Not all fats and carbohydrates are created equal
In my last post, I described how a diet of unhealthy fats and carbs contributes to inflammation in our cells and tissues. Here are some examples of their healthy counterparts and how they can help us reduce our inflammation load.
Unrefined carbohydrates such as vegetables, fruits, legumes and whole grains contain fiber so are digested more slowly than their refined white flour and sugary snack food counterparts. Slower digestion supplies a lower and more steady dose of sugar in the bloodstream which reduces the development of inflammation.
Happy gut bacteria
Fiber also feeds our gut bacteria, and when these microorganisms are healthy, they have been shown to produce anti-inflammatory effects inside our bodies.
Antioxidants including phytonutrients and vitamins, are also contained in unrefined carbohydrates, and help balance the oxidative stress created from the sugar component of these food.
Nuts and seeds are rich in healthy polyunsaturated, fats. Walnuts, flaxseed, chia seeds and hemp seeds are especially full of the beneficial omega-3 polyunsaturated fats, which have been found to reduce inflammation (1).
In the market for a sweet treat? Because fruit packs a good dose of fiber and phytonutrients in addition to its sugar content, it is a much healthier choice over processed sugary snacks. Add a smear of nut butter to that apple slice and you've further slowed digestion while adding even more anti-inflammatory properties from this healthy fat addition.
Mix a savory salad
Combine salad greens, tomatoes, carrots, olives and lemon juice with a sprinkling of sunflower seeds and a splash of organic extra virgin olive oil, and you have created a beautiful and healthy fat and carb balance.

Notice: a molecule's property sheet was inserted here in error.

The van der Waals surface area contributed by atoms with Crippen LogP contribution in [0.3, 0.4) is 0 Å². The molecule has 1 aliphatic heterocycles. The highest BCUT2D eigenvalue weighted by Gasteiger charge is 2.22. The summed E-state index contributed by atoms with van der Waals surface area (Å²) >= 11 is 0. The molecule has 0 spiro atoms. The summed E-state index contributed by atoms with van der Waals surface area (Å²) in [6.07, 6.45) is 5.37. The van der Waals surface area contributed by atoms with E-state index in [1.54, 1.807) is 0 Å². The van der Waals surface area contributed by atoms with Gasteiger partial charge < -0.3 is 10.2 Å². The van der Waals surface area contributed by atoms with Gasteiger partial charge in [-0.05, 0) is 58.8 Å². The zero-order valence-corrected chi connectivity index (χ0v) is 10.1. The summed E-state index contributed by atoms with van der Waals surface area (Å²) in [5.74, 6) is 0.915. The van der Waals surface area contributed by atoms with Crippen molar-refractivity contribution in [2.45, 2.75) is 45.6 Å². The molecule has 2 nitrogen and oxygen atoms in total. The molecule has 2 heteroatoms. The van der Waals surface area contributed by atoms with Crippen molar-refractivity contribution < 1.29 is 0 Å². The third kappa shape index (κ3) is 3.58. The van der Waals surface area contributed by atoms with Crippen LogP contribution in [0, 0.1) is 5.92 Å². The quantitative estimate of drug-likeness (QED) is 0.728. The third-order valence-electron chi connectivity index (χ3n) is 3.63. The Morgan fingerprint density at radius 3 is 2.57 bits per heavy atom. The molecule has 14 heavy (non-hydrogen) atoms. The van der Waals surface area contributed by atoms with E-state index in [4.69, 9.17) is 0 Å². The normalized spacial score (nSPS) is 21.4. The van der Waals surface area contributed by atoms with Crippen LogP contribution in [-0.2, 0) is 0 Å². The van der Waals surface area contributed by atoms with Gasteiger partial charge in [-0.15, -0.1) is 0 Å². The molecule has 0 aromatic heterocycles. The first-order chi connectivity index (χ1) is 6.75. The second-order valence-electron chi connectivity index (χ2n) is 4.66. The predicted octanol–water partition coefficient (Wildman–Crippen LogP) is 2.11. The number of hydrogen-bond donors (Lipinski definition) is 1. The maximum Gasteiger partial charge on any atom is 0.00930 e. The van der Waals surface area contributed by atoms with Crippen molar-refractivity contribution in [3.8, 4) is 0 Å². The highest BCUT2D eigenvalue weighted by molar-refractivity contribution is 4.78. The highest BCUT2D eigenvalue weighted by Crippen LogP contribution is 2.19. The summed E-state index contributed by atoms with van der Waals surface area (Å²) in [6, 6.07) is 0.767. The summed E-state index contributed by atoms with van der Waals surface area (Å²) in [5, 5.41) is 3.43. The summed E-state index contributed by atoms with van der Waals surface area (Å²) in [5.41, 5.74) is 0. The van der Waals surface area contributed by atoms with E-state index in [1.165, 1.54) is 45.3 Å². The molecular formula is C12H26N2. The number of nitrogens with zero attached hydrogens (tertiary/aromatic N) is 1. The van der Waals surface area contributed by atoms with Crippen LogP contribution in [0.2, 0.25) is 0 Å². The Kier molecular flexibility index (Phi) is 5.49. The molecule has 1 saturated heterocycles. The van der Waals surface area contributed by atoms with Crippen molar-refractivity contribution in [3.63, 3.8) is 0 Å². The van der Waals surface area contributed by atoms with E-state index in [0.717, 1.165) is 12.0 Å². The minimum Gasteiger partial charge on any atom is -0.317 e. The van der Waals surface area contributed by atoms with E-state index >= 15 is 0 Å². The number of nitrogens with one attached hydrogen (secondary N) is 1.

Prefer to sip your fat-carb combo?
Blend an avocado with an apple, handful of spinach leaves, 1/2 bunch cilantro, 1/2 lemon, 1 teaspoon organic extra virgin olive oil and water or ice as desired. Get creative and swap out the apple for a pear or mango, use an orange instead of a lemon, consider the addition of chia or hemp seeds to add more healthy nutrients.
Seafood to boost omega-3 fats
If seafood is part of your family's diet, cold water fatty fish such as salmon, anchovies, sardines or mackerel are excellent sources of omega-3. If you can't get your kids (or yourself) to eat fish in its natural form, pop anchovies into a blender with organic extra virgin olive oil, lemon juice, Dijon mustard and garlic for a heavenly salad dressing. This is one of my favorite recipes from Melissa Clark at the New York Times.
Olive oil for lower heat cooking
Olive oil is loaded with phytonutrients which have been well studied for their anti-inflammatory benefits (2). It is one of the few cooking oils that is made without the use of chemicals and industrial refinement. In addition to it being an excellent choice for salads and drizzled over steamed vegetables, it can stand up to low to medium stove top cooking (typically reaching 250-350 degrees Fahrenheit) as the smoke point for virgin olive oil is 420 degrees and 320 degrees for extra virgin.
To reap the most benefits, choose cold-pressed, organic and non-GMO oil.
Turn up the heat with coconut oil
Like olive oil, coconut oil is rich in phytonutrients, and can also be produced without the use of chemicals and industrial refinement. The chemical properties of its specific fats allow it to stand up to high heat cooking without breaking down into harmful chemical components. It is also a makes a healthful raw addition to smoothies.
As with olive oil, choose cold-pressed, organic and non-GMO oil.
Ditch the industrial vegetable and seed oils
Unlike olive and coconut oils, most commercial vegetable and seed oils are not minimally refined and are highly processed. High heat is often the initial step used to extract oil from these plants. Then the petroleum based solvent hexane is often added to extract more oil from the plant. At this stage, the product is dark and odorous so bleaching and deodorizing is done to create the end oil. Phytonutrients are generally destroyed in this industrial processing, and further heating to which the oil is exposed when we cook, subject it to oxidation which becomes pro-inflammatory when we ingest it.
Add some anti-inflammatory spice to your life and your meals. These spices pack an excellent punch of anti-inflammatory nutrients add great taste as well: garlic, ginger, basil, rosemary, cayenne, and turmeric.
1. Nutrients. 2010 Jul; 2(7): 652–682.Published online 2010 Jun 24. doi: 10.3390/nu2070652PMCID: PMC3257681Health Benefits of Nut ConsumptionEmilio Ros
2. Curr Pharm Des. 2011;17(8):754-68.Molecular mechanisms of inflammation. Anti-inflammatory benefits of virgin olive oil and the phenolic compound oleocanthal.Lucas L1, Russell A. et al.